County Board Chair Wendy Jacobs extended stay-at-home orders for nonessential workers Saturday as local officials moved to stem the rapidly growing number of coronavirus cases in Durham, which reached 103 on Friday.
The new county measures broaden a citywide order that Mayor Steve Schewel implemented two days ago and adds new requirements for local businesses and childcare facilities. The county order goes into effect Sunday at 5 p.m.
With Schewel’s consent and collaboration, Jacobs said the new rules extend stay-at-home and workplace requirements to parts of the county outside the city’s jurisdiction, including the Durham side of Research Triangle Park.
The 13-page order points to a federal list of critical infrastructure sectors to guide local businesses as they decide who should and should not be going to work. It also lays out new sanitation and social distancing requirements for local businesses, as well as residents. These requirements include mandatory temperature checks for all employees at the start of each workday, maintaining six feet between all individuals, thoroughly washing hands as frequently as possible, and prohibiting the sharing of tools or workplace instruments.
“It really boils down to personal responsibility and just responsibility of all of our employers,” Jacobs said of the new requirements.
The order asks that childcare facilities abide by more stringent guidelines. Specifically, all childcare must be carried out in specific, unchanging groups. That means the same adult must be with the same group of children each day. These groups also are required to remain in separate rooms throughout the day, and they are prohibited from mixing.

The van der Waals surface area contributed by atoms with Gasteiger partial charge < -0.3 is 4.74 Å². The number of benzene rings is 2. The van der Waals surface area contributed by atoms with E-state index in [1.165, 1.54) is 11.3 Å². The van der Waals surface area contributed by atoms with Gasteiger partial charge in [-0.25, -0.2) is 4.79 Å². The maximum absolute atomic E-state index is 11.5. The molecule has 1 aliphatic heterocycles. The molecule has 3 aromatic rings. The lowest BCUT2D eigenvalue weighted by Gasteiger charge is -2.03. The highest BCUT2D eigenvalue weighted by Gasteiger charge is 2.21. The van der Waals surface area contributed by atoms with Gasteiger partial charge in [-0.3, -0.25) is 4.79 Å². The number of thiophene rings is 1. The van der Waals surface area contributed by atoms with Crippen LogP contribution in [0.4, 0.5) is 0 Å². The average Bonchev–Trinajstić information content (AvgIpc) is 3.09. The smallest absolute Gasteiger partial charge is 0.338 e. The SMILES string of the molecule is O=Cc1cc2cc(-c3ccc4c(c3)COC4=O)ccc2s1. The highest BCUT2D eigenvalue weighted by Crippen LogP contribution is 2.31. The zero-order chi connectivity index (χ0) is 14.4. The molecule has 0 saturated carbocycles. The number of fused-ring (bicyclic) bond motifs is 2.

Professional services such as legal, accounting, insurance and real estate also have strict new guidelines. All services are required to be carried out by a single individual, and may only take place if they are necessary for a closing sale. The ordinance prohibits in-person showings and open houses, but Jacobs encouraged real estate agents to take advantage of online tools like Facebook Live events for showing houses.
Jacobs emphasized that the county rules are more restrictive than a statewide order announced Friday by Gov. Roy Cooper. In order to most accurately target Durham County’s virus loci, Jacobs emphasized that local ordinances and rules take precedence over those in the state order, which takes effect Monday.
Jacobs acknowledged the inconsistencies in limits on social gatherings in different places, as some prohibit gatherings of any size, while others prohibit gatherings of more than two people. As of right now, both the state and local ordinances prohibit gatherings of more than 10 people. However, Jacobs said this rule does not mean people should be going out of their way to socialize. “You really should try not to have social gatherings of any type,” she insisted.
Should the gathering limit prove too large in the coming weeks, the County Board will work with the mayor and county Health Director to amend the social gathering guidelines.
Jacobs explained the new rules in a Facebook video from the County Board’s chamber Saturday afternoon. She pushed through a cough throughout the 40-minute announcement, but assured the audience that it was allergies, not COVID-19. She said she tested negative for the virus, and had practiced self-quarantining while waiting for her results.
Jacobs signed off by echoing an optimistic message from Dr. Mandy Cohen, secretary of the North Carolina Department of Health and Human Services: “To our beloved Bull City, we can do this, we are strong, we are in this together.”
At top: County Board Chair Wendy Jacobs announces expanded emergency measures Saturday. Facebook video image by 9th Street Journal